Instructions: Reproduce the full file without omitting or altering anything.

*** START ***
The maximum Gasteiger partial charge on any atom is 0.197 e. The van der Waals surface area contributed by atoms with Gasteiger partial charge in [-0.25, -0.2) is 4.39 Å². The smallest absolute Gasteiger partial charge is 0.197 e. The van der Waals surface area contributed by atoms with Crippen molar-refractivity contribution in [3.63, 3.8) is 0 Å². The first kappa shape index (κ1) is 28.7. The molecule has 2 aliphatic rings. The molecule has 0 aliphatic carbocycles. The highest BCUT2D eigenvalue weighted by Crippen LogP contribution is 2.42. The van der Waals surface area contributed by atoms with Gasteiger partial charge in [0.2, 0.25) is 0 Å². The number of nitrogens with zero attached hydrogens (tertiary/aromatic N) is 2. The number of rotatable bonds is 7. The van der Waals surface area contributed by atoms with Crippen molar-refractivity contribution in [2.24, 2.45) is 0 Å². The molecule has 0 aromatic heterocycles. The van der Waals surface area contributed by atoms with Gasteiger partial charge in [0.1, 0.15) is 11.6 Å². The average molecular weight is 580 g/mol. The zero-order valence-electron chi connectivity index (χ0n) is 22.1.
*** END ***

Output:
The maximum Gasteiger partial charge on any atom is 0.197 e. The van der Waals surface area contributed by atoms with Gasteiger partial charge in [-0.25, -0.2) is 4.39 Å². The smallest absolute Gasteiger partial charge is 0.197 e. The van der Waals surface area contributed by atoms with Crippen molar-refractivity contribution in [3.63, 3.8) is 0 Å². The first kappa shape index (κ1) is 28.7. The molecule has 2 aliphatic rings. The molecule has 0 aliphatic carbocycles. The highest BCUT2D eigenvalue weighted by Crippen LogP contribution is 2.42. The van der Waals surface area contributed by atoms with Gasteiger partial charge in [0.2, 0.25) is 0 Å². The number of nitrogens with zero attached hydrogens (tertiary/aromatic N) is 2. The number of rotatable bonds is 7. The van der Waals surface area contributed by atoms with Crippen molar-refractivity contribution in [2.24, 2.45) is 0 Å². The molecule has 0 aromatic heterocycles. The van der Waals surface area contributed by atoms with Gasteiger partial charge in [0.1, 0.15) is 11.6 Å². The average molecular weight is 580 g/mol. The zero-order valence-electron chi connectivity index (χ0n) is 22.1.